Despite recent court decisions and interpretations from the state’s Attorney General that limit implementation of Alabama’s draconian immigration law, HB 56, much of damage has already been done. Two recent reports by Human Rights Watch (HRW) and the AFL-CIO further illustrate the ways in which HB 56 is complicating many aspects of daily life. Both organizations sent delegations to Alabama to interview a wide variety of Alabama residents and found that the fallout goes well beyond the official implementation of the law’s provisions and extends to personal relationships. Both found that the law is just one part of an agenda to deny people fundamental rights.

HRW points out that the provisions of HB 56 not only deny unauthorized immigrants education, utilities, housing, and other basic necessities, it also denies them fundamental rights. Unauthorized immigrants are denied due process and access to the courts, which cannot enforce contracts between an “alien unlawfully present” and any other party. Immigrants also have unequal access to remedies for victims of crimes because they are fearful of calling the police when they are victimized by crime. People who “look” or “sound” like immigrants are subject to discriminatory document verification.

HRW found that since the law was implemented, employers have refused to pay their employees, landlords have refused to make critical repairs, and lawyers, judges, and court interpreters have threatened to report suspected unauthorized immigrants. Countless children have lost valuable time in school as parents have withdrawn them, or are simply afraid to drive them to school.

The law has also created an environment in which harassment, discrimination, and abuse are prevalent.  Private individuals and businesses have taken it upon themselves to demand proof of legal status from people they suspect of being unlawfully present. One woman reported that a clerk at a major discount store told her she needed proof of U.S. citizenship to fill a prescription. HRW also reported that strangers make disparaging or abusive remarks in public, and that school children are being traumatized and bullied by their classmates.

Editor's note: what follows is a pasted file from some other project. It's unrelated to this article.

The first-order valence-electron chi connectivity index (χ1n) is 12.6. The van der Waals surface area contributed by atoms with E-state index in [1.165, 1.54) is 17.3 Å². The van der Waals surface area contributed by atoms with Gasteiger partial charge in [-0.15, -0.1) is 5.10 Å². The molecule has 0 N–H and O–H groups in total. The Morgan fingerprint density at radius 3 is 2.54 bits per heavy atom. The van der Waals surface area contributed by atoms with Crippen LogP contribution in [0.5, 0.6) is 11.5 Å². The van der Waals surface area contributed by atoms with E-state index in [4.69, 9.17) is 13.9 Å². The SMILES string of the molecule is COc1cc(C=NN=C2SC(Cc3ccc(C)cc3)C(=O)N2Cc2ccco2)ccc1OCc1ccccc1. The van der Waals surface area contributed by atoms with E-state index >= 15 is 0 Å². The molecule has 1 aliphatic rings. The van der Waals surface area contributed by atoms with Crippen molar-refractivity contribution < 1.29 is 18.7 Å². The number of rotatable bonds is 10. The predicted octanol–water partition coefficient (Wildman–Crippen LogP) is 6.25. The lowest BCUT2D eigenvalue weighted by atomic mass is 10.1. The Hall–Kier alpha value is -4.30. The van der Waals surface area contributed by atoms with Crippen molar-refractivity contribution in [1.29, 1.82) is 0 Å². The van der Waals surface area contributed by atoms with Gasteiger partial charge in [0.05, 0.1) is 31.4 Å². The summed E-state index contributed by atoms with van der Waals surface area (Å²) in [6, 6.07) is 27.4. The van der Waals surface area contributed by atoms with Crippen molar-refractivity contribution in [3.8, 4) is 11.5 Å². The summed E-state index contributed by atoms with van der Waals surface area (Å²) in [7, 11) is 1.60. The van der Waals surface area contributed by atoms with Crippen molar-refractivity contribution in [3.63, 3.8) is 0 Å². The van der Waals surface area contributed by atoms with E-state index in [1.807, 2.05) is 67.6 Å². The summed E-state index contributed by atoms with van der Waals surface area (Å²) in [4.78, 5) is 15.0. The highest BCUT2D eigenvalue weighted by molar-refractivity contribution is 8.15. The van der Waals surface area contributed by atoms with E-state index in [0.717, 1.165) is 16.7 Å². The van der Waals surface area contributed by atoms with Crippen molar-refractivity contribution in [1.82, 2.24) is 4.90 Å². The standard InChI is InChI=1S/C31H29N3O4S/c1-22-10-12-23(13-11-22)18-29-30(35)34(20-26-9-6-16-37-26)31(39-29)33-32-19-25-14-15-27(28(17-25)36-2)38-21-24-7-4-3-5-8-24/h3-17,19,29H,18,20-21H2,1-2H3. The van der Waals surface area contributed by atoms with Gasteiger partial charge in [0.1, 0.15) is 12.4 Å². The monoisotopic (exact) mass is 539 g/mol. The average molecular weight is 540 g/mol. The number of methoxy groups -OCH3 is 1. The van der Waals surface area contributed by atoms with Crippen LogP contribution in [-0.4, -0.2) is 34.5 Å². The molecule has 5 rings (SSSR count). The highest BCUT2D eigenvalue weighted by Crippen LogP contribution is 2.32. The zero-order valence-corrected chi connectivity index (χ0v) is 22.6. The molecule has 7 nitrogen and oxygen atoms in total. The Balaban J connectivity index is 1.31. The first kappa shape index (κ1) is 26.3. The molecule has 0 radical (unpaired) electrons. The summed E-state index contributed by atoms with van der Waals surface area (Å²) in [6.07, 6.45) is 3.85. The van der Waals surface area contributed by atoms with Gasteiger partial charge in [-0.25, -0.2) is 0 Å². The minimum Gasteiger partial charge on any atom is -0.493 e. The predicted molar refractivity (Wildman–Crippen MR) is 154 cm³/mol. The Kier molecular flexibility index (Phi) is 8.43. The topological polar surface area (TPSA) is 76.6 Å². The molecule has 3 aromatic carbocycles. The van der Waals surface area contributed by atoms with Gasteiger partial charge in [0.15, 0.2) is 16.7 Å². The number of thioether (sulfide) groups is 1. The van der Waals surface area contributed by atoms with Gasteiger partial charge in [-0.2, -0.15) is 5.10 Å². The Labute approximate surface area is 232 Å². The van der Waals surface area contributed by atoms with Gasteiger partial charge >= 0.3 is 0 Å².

Even commenting on the negative impact of the law is sufficient to raise the ire of some Alabamans. In the AFL-CIO report, Steve Dubrinski, the owner of Max’s Deli, explained how his business had been affected after he publicly expressed concerns about his business because his fully documented Latino workers may leave the state. Dubrinski received ugly hate-filled emails, and a local radio talk show host called on people to boycott his deli. Dozens of people posted negative online reviews claiming that people should not patronize Max’s because the workers are all “illegal.”

These stories are shocking and heartbreaking and they need to be told. Staunch supporters of the law may not care that HB 56 violates international human rights or that it engenders discrimination and harassment or that daily life is becoming exceedingly difficult for immigrants—these are the intended consequences of the law.

Americans who want a practical solution to our immigration problems understand that laws intended to make life miserable for certain persons are not the way to go. All Americans must also ask themselves whether HB 56 represents the best America has to offer or whether we can do better.